HOLYOKE, Mass. (WWLP) — Acting Holyoke Mayor Terence Murphy rescinded an executive order by former Mayor Alex Morse that declared racism and police violence as a public health emergency, saying he doesn’t believe the order to be of “immediate benefit.”
Morse had issued the order in June of last year. The order called for the city to take five actions:
- The creation of a Racial Equity Public Health professional position within the Holyoke Board of Health
- The establishment of an 11-member Citizen Police Advisory Committee to the Mayor
- The recognition of June 19 as “Juneteenth Independence Day,” a paid holiday for city employees
- Support of studies to decrease reliance on law enforcement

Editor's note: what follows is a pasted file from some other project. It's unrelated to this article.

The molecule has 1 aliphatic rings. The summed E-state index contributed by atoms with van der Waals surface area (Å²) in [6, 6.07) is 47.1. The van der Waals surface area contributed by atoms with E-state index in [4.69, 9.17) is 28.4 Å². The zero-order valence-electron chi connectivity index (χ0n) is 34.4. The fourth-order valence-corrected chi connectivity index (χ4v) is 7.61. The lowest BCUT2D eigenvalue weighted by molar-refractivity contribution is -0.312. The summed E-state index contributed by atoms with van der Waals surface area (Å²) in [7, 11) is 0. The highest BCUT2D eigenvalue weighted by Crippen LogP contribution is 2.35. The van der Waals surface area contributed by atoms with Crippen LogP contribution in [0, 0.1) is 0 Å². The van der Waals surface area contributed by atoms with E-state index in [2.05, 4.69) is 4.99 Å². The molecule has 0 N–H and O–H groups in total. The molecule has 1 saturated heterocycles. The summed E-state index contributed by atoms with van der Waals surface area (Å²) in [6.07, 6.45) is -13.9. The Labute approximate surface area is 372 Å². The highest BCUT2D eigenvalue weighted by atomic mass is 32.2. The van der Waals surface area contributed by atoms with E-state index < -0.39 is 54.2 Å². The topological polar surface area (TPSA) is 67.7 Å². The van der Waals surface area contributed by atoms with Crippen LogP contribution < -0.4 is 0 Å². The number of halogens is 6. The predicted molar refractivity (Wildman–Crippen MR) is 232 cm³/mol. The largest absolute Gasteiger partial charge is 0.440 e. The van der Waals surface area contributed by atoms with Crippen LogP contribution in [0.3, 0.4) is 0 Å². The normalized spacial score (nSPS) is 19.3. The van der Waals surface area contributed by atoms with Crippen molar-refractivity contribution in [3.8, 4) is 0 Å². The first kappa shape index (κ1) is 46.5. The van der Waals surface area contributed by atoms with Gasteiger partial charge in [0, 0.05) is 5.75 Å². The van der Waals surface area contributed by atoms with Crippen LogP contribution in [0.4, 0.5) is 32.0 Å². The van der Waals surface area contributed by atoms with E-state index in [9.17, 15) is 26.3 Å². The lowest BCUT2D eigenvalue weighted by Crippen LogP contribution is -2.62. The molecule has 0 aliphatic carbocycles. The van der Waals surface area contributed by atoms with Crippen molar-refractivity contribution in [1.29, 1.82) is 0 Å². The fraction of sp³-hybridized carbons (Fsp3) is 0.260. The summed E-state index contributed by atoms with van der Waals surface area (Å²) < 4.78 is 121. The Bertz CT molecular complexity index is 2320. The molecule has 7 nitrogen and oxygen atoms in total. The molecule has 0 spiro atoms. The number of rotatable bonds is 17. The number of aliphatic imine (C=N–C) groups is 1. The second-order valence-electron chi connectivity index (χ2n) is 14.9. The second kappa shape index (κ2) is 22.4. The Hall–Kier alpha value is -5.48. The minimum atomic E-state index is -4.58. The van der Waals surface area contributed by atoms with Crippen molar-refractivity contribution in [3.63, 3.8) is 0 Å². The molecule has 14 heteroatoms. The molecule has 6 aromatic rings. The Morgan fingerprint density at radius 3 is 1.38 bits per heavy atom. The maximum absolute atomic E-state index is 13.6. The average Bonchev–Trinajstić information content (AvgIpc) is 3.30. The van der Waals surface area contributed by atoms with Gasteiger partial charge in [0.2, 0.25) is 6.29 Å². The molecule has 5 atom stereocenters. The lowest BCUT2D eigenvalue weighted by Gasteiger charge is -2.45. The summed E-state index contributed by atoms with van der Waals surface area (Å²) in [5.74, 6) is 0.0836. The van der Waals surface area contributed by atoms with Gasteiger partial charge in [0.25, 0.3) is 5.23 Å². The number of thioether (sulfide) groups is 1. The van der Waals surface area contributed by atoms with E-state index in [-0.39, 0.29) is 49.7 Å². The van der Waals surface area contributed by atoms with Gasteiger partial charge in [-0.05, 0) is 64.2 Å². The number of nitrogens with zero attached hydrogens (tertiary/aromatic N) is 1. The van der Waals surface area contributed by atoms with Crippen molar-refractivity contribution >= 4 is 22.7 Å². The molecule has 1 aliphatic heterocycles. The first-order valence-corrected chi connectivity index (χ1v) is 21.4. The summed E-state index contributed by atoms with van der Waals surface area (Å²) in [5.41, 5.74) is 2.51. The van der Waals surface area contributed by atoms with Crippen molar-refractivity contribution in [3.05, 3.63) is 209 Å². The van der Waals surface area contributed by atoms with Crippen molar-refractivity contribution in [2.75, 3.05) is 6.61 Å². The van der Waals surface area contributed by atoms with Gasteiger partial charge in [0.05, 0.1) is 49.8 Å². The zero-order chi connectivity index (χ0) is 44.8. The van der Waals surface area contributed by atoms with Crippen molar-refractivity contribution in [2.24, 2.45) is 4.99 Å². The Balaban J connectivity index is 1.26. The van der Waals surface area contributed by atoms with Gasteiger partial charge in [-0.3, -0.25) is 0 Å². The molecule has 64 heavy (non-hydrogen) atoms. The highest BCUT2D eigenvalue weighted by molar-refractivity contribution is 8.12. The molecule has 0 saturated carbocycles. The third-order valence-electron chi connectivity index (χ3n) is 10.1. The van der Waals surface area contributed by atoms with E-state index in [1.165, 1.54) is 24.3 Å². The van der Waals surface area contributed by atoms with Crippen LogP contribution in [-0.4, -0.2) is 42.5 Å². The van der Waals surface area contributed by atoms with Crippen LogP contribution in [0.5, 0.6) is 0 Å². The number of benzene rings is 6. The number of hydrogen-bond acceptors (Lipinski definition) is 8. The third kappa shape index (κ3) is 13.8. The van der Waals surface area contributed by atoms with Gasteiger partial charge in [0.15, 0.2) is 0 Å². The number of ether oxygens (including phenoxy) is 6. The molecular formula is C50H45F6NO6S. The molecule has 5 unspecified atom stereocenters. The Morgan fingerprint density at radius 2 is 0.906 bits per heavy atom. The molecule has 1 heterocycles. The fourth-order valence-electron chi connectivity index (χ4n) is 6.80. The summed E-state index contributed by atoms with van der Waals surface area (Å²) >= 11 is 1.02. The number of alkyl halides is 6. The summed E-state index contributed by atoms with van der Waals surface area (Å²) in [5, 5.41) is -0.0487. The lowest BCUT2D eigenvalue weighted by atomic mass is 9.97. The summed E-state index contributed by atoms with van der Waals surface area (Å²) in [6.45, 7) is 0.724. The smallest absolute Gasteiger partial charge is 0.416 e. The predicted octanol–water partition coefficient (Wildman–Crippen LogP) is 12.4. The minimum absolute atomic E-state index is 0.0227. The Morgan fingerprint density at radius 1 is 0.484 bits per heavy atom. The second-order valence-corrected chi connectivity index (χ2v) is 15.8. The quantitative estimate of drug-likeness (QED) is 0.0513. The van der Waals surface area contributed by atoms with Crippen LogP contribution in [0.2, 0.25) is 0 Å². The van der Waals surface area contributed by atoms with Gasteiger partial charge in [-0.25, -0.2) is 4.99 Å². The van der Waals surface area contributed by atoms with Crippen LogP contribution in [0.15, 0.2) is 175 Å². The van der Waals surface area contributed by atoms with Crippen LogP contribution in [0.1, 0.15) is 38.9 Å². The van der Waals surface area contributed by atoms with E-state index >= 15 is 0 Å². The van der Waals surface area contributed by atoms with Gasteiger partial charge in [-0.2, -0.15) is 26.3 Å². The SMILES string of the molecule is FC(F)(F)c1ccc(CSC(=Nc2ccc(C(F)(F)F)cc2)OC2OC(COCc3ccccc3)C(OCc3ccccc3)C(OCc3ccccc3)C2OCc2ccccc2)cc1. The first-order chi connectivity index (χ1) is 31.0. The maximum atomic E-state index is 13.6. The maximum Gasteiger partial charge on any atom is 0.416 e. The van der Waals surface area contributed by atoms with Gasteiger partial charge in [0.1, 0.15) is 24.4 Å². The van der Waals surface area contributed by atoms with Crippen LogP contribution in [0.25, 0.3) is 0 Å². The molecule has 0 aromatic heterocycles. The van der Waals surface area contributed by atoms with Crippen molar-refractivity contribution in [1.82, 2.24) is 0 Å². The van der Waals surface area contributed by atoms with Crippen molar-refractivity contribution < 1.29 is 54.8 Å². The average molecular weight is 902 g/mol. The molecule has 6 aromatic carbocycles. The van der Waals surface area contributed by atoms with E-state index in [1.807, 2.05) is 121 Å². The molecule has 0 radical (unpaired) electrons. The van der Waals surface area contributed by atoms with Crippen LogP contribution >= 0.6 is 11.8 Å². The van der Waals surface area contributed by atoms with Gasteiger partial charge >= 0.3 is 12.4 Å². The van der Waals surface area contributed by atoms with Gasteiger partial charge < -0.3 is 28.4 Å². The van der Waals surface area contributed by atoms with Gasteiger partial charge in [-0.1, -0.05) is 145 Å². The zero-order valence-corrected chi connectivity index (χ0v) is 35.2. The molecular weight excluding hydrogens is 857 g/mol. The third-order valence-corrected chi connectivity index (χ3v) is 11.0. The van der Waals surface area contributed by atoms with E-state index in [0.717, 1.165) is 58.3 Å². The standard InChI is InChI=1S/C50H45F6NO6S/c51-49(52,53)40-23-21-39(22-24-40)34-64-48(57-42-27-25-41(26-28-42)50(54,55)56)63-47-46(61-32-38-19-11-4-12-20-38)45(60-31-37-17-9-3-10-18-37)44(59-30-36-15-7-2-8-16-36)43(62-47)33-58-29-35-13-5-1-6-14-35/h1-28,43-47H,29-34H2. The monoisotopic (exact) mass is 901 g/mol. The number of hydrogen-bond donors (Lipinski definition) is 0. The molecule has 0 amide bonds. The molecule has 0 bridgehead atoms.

- Advocacy at the state and federal level for policies and funding opportunities to combat systemic racism (for example, the elimination of qualified immunity for police officers)
In his executive order issued Wednesday, Murphy said he doesn’t believe Morse’s order is of immediate benefit because so many of the plans in the order have not been acted upon. He also noted that since the time Morse’s order was issued, Juneteenth has been declared a state holiday, therefore city employees will retain it as a paid day off.
“It is my expectation that all city departments consistently treat everyone with respect as we serve the public regardless of race or ethnicity,” Murphy wrote. “Holyoke should always be a community that welcomes diversity in its many forms.”
Morse resigned as mayor of Holyoke in March in order to take a position as town administrator for Provincetown, on Cape Cod.